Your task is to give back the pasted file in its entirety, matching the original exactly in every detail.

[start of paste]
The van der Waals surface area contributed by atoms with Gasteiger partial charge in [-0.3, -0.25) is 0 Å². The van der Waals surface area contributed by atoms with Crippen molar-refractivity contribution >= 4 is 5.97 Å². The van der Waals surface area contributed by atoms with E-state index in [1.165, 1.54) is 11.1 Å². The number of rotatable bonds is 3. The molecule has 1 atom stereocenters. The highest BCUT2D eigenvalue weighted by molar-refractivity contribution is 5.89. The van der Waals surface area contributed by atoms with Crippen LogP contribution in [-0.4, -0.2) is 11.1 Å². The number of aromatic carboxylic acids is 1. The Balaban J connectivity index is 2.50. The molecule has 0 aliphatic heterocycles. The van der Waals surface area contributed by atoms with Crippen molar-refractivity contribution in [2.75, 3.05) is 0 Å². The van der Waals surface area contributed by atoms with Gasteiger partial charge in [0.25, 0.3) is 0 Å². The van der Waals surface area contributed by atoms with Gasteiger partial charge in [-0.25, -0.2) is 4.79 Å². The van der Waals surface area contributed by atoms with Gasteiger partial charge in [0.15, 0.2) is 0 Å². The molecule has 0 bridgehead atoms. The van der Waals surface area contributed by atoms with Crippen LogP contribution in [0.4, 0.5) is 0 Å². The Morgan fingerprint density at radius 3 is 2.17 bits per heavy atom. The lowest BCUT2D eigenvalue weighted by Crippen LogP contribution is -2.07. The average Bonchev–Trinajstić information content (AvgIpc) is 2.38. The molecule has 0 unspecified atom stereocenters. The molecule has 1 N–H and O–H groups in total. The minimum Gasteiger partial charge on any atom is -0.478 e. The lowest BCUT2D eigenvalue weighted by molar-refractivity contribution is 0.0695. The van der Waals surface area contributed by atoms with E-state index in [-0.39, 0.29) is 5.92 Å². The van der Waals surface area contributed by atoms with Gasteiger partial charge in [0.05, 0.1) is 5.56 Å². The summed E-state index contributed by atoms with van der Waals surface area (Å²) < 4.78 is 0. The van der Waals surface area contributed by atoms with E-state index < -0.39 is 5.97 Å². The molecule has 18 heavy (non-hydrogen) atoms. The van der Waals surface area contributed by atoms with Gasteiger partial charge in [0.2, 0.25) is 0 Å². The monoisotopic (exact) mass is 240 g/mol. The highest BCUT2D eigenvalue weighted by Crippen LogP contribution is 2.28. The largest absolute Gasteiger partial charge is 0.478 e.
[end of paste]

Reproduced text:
The van der Waals surface area contributed by atoms with Gasteiger partial charge in [-0.3, -0.25) is 0 Å². The van der Waals surface area contributed by atoms with Crippen molar-refractivity contribution >= 4 is 5.97 Å². The van der Waals surface area contributed by atoms with E-state index in [1.165, 1.54) is 11.1 Å². The number of rotatable bonds is 3. The molecule has 1 atom stereocenters. The highest BCUT2D eigenvalue weighted by molar-refractivity contribution is 5.89. The van der Waals surface area contributed by atoms with Crippen LogP contribution in [-0.4, -0.2) is 11.1 Å². The number of aromatic carboxylic acids is 1. The Balaban J connectivity index is 2.50. The molecule has 0 aliphatic heterocycles. The van der Waals surface area contributed by atoms with Crippen molar-refractivity contribution in [2.75, 3.05) is 0 Å². The van der Waals surface area contributed by atoms with Gasteiger partial charge in [0.25, 0.3) is 0 Å². The van der Waals surface area contributed by atoms with Gasteiger partial charge in [-0.25, -0.2) is 4.79 Å². The van der Waals surface area contributed by atoms with Gasteiger partial charge in [0.15, 0.2) is 0 Å². The molecule has 0 bridgehead atoms. The van der Waals surface area contributed by atoms with Crippen LogP contribution in [0.4, 0.5) is 0 Å². The Morgan fingerprint density at radius 3 is 2.17 bits per heavy atom. The lowest BCUT2D eigenvalue weighted by Crippen LogP contribution is -2.07. The average Bonchev–Trinajstić information content (AvgIpc) is 2.38. The molecule has 0 unspecified atom stereocenters. The molecule has 1 N–H and O–H groups in total. The minimum Gasteiger partial charge on any atom is -0.478 e. The lowest BCUT2D eigenvalue weighted by molar-refractivity contribution is 0.0695. The van der Waals surface area contributed by atoms with E-state index in [-0.39, 0.29) is 5.92 Å². The van der Waals surface area contributed by atoms with Gasteiger partial charge in [0.05, 0.1) is 5.56 Å². The summed E-state index contributed by atoms with van der Waals surface area (Å²) < 4.78 is 0. The van der Waals surface area contributed by atoms with E-state index < -0.39 is 5.97 Å². The molecule has 18 heavy (non-hydrogen) atoms. The van der Waals surface area contributed by atoms with Gasteiger partial charge in [0.2, 0.25) is 0 Å². The monoisotopic (exact) mass is 240 g/mol. The highest BCUT2D eigenvalue weighted by Crippen LogP contribution is 2.28. The largest absolute Gasteiger partial charge is 0.478 e.